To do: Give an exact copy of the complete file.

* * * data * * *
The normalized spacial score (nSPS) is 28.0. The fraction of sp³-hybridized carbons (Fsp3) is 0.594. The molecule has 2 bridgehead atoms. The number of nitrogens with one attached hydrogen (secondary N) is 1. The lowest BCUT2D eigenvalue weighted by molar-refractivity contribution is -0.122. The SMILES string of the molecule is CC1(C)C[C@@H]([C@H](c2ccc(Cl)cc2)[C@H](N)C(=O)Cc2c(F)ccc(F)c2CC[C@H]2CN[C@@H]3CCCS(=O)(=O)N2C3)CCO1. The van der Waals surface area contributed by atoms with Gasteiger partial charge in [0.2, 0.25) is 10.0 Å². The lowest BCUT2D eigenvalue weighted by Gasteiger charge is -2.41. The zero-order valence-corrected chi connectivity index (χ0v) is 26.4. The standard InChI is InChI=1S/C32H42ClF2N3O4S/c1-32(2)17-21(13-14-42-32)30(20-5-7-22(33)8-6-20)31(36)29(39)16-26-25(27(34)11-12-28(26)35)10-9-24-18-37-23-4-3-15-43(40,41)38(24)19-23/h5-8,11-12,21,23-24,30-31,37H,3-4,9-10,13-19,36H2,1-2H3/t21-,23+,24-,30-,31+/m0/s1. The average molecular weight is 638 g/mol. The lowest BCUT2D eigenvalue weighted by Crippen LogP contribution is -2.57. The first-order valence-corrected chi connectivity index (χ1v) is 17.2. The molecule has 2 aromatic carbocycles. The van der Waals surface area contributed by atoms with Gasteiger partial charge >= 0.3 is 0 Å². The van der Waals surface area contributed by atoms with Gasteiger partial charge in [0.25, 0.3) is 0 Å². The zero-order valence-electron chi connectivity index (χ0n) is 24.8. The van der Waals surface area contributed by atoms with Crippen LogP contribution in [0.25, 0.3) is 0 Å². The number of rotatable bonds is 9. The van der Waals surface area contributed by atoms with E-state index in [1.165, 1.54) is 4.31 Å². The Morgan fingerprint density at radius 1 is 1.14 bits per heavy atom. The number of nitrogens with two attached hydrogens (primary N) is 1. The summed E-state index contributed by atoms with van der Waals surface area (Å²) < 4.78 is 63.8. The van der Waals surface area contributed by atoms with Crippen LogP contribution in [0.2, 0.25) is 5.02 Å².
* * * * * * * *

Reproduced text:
The normalized spacial score (nSPS) is 28.0. The fraction of sp³-hybridized carbons (Fsp3) is 0.594. The molecule has 2 bridgehead atoms. The number of nitrogens with one attached hydrogen (secondary N) is 1. The lowest BCUT2D eigenvalue weighted by molar-refractivity contribution is -0.122. The SMILES string of the molecule is CC1(C)C[C@@H]([C@H](c2ccc(Cl)cc2)[C@H](N)C(=O)Cc2c(F)ccc(F)c2CC[C@H]2CN[C@@H]3CCCS(=O)(=O)N2C3)CCO1. The van der Waals surface area contributed by atoms with Gasteiger partial charge in [0.2, 0.25) is 10.0 Å². The lowest BCUT2D eigenvalue weighted by Gasteiger charge is -2.41. The zero-order valence-corrected chi connectivity index (χ0v) is 26.4. The standard InChI is InChI=1S/C32H42ClF2N3O4S/c1-32(2)17-21(13-14-42-32)30(20-5-7-22(33)8-6-20)31(36)29(39)16-26-25(27(34)11-12-28(26)35)10-9-24-18-37-23-4-3-15-43(40,41)38(24)19-23/h5-8,11-12,21,23-24,30-31,37H,3-4,9-10,13-19,36H2,1-2H3/t21-,23+,24-,30-,31+/m0/s1. The average molecular weight is 638 g/mol. The lowest BCUT2D eigenvalue weighted by Crippen LogP contribution is -2.57. The first-order valence-corrected chi connectivity index (χ1v) is 17.2. The molecule has 2 aromatic carbocycles. The van der Waals surface area contributed by atoms with Gasteiger partial charge >= 0.3 is 0 Å². The van der Waals surface area contributed by atoms with Gasteiger partial charge in [0.25, 0.3) is 0 Å². The zero-order valence-electron chi connectivity index (χ0n) is 24.8. The van der Waals surface area contributed by atoms with Crippen LogP contribution in [0.25, 0.3) is 0 Å². The number of rotatable bonds is 9. The van der Waals surface area contributed by atoms with E-state index in [1.165, 1.54) is 4.31 Å². The Morgan fingerprint density at radius 1 is 1.14 bits per heavy atom. The number of nitrogens with two attached hydrogens (primary N) is 1. The summed E-state index contributed by atoms with van der Waals surface area (Å²) < 4.78 is 63.8. The van der Waals surface area contributed by atoms with Crippen LogP contribution in [0.2, 0.25) is 5.02 Å².